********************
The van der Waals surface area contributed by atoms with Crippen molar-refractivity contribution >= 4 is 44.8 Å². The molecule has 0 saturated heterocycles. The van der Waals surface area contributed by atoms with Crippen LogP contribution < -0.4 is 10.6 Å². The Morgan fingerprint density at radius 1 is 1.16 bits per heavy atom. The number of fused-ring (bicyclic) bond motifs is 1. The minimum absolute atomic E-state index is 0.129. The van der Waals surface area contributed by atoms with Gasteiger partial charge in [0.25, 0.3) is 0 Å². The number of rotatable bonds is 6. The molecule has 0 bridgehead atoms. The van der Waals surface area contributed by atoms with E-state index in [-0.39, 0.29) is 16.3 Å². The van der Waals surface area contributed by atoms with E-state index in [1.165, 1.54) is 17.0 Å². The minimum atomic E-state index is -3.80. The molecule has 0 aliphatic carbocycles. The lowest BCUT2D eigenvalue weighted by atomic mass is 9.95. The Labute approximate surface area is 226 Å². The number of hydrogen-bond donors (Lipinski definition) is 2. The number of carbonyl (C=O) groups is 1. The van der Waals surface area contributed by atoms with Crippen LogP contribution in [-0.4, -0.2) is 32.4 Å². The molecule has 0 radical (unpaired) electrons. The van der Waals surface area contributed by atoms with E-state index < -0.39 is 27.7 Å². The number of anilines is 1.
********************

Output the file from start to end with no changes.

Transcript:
The van der Waals surface area contributed by atoms with Crippen molar-refractivity contribution >= 4 is 44.8 Å². The molecule has 0 saturated heterocycles. The van der Waals surface area contributed by atoms with Crippen LogP contribution < -0.4 is 10.6 Å². The Morgan fingerprint density at radius 1 is 1.16 bits per heavy atom. The number of fused-ring (bicyclic) bond motifs is 1. The minimum absolute atomic E-state index is 0.129. The van der Waals surface area contributed by atoms with Gasteiger partial charge in [0.25, 0.3) is 0 Å². The number of rotatable bonds is 6. The molecule has 0 bridgehead atoms. The van der Waals surface area contributed by atoms with E-state index in [-0.39, 0.29) is 16.3 Å². The van der Waals surface area contributed by atoms with E-state index in [1.165, 1.54) is 17.0 Å². The minimum atomic E-state index is -3.80. The molecule has 0 aliphatic carbocycles. The lowest BCUT2D eigenvalue weighted by atomic mass is 9.95. The Labute approximate surface area is 226 Å². The number of hydrogen-bond donors (Lipinski definition) is 2. The number of carbonyl (C=O) groups is 1. The van der Waals surface area contributed by atoms with Crippen LogP contribution in [-0.4, -0.2) is 32.4 Å². The molecule has 0 radical (unpaired) electrons. The van der Waals surface area contributed by atoms with E-state index < -0.39 is 27.7 Å². The number of anilines is 1.